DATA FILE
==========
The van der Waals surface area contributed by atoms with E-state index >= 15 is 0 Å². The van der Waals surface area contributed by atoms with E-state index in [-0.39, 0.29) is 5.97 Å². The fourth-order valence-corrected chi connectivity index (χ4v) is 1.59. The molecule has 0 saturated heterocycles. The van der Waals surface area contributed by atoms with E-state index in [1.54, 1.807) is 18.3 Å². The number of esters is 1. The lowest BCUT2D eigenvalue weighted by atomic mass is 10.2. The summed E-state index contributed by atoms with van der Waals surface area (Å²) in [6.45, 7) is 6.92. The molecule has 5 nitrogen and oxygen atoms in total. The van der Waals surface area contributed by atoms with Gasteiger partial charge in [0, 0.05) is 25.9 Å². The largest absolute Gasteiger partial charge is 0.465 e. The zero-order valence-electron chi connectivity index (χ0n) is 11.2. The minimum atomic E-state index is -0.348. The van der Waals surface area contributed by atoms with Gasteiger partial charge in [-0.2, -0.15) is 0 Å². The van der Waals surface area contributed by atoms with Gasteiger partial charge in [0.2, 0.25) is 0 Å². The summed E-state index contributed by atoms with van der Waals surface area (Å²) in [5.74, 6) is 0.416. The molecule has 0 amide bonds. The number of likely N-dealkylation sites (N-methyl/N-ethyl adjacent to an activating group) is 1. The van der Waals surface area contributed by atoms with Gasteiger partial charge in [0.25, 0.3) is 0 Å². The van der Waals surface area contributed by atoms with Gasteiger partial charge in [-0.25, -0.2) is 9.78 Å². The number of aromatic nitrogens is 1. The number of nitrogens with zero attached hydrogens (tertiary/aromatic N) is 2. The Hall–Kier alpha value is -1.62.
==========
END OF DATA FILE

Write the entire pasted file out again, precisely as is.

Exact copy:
The van der Waals surface area contributed by atoms with E-state index >= 15 is 0 Å². The van der Waals surface area contributed by atoms with E-state index in [-0.39, 0.29) is 5.97 Å². The fourth-order valence-corrected chi connectivity index (χ4v) is 1.59. The molecule has 0 saturated heterocycles. The van der Waals surface area contributed by atoms with E-state index in [1.54, 1.807) is 18.3 Å². The number of esters is 1. The lowest BCUT2D eigenvalue weighted by atomic mass is 10.2. The summed E-state index contributed by atoms with van der Waals surface area (Å²) in [6.45, 7) is 6.92. The molecule has 5 nitrogen and oxygen atoms in total. The van der Waals surface area contributed by atoms with Gasteiger partial charge in [0, 0.05) is 25.9 Å². The largest absolute Gasteiger partial charge is 0.465 e. The zero-order valence-electron chi connectivity index (χ0n) is 11.2. The minimum atomic E-state index is -0.348. The van der Waals surface area contributed by atoms with Gasteiger partial charge in [-0.2, -0.15) is 0 Å². The van der Waals surface area contributed by atoms with Gasteiger partial charge in [0.2, 0.25) is 0 Å². The summed E-state index contributed by atoms with van der Waals surface area (Å²) in [5.74, 6) is 0.416. The molecule has 0 amide bonds. The number of likely N-dealkylation sites (N-methyl/N-ethyl adjacent to an activating group) is 1. The van der Waals surface area contributed by atoms with Gasteiger partial charge in [0.25, 0.3) is 0 Å². The van der Waals surface area contributed by atoms with Gasteiger partial charge in [-0.25, -0.2) is 9.78 Å². The number of aromatic nitrogens is 1. The number of nitrogens with zero attached hydrogens (tertiary/aromatic N) is 2. The Hall–Kier alpha value is -1.62.